“AI will do the analytical thinking, while humans will wrap that analysis in warmth and compassion.”

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I read AI Superpowers right before visiting China and I have to say, it was my favorite book of 2018. Lee provided profound social, political, and economic analysis on both the United States and China and has truly transformed my understanding of Chinese tech innovation.

I remember hearing of Google’s DeepMind winning a game of Go (2,500 year old Chinese strategy game) in 2016 over the top player in the world; I didn’t think too much of it at the time. In general, there was excitement in Silicon Valley about the progress of artificial intelligence because of it. However, Lee beautifully illustrated how for China it was absolutely terrifying to see a machine beat their best player at their own game. This provoked imperialistic fears in China and kicked off massive investment in artificial intelligence. This event can only be really compared to when the Soviet satellite Sputnik triggered the US to enter the “Race for Space.”

This book paints vivid contrasting portraits of America’s Silicon Valley and the Chinese high tech equivalent. Kai-Fu Lee is one of very few individuals who is a pioneer in both; he describes tech in China more akin to an anything goes street fight in which only the strongest and scrappiest survive through firsthand tales.

Books I read usually fall into one of two categories: those in which I am trying to learn more about a particular subject matter (e.g. artificial intelligence) and those in which I am to learn from the personal life experiences of someone that I respect. I bought this book thinking it would help solely with the former but I was squarely mistaken. Halfway through, the book takes a very personal turn and details Lee’s abrupt cancer diagnosis and his realizations as he reflected on his past. This book shined light on one of my biggest fears—focusing so much on your career and professional life that you forget to enjoy and savor your personal life with the people that matter most: family and friends.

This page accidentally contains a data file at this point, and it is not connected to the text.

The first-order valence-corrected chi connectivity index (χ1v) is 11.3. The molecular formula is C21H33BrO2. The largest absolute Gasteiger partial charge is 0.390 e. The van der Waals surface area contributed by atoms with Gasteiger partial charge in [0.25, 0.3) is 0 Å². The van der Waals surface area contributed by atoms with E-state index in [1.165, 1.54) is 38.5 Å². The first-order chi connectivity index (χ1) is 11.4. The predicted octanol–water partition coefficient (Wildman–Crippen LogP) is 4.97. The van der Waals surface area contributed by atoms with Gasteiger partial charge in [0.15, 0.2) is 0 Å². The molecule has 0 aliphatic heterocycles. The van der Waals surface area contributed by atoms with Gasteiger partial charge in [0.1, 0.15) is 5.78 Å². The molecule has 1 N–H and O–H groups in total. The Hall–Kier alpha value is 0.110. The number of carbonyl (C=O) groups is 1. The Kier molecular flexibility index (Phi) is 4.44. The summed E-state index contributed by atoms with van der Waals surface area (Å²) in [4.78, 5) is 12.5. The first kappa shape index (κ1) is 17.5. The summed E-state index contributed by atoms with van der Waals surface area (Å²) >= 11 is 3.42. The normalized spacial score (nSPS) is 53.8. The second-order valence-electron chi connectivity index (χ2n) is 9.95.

One of the big themes of this book is that artificial intelligence will likely be the first technological innovation from which sufficient new jobs will not be created to replace those jobs which become automated. Lee beautifully weaves his personal realizations from his near-death experience into a thoughtful potential solution for what society can do when there aren’t enough traditional jobs to go around.

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What You Will Learn

  • How and why China has rapidly positioned itself to become an AI Superpower
  • The 4 Waves of Artificial Intelligence and which countries are most well positioned to win in each wave and why
  • Silicon Valley entrepreneurial philosophy vs the Chinese tech mindset
  • Key government and societal factors that hold the United States back in technological innovation
  • Why Nvidia stock has taken off like a rocket in recent years
  • The potential role of humans in a world with rampant AI driven automation of jobs
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Who Should Read This

This is one of only of maybe four books that I think everyone should read. It’s an absolute must read for anyone in tech as the breakdown of Silicon Valley vs the Chinese equivalent is profoundly eye opening. The reason I think even non-techies should read this book is because I do think AI is the biggest technological innovation since the internet and with it will come substantial social, political, and economic change. This book does a great job in breaking down what an AI driven future could/should look like. This book also contains eye-opening personal reflections from one of the most accomplished tech leaders in the world on his regrets on pursuing professional fame and riches at the cost of time with family and friends. A must read for all, especially tech entrepreneurs!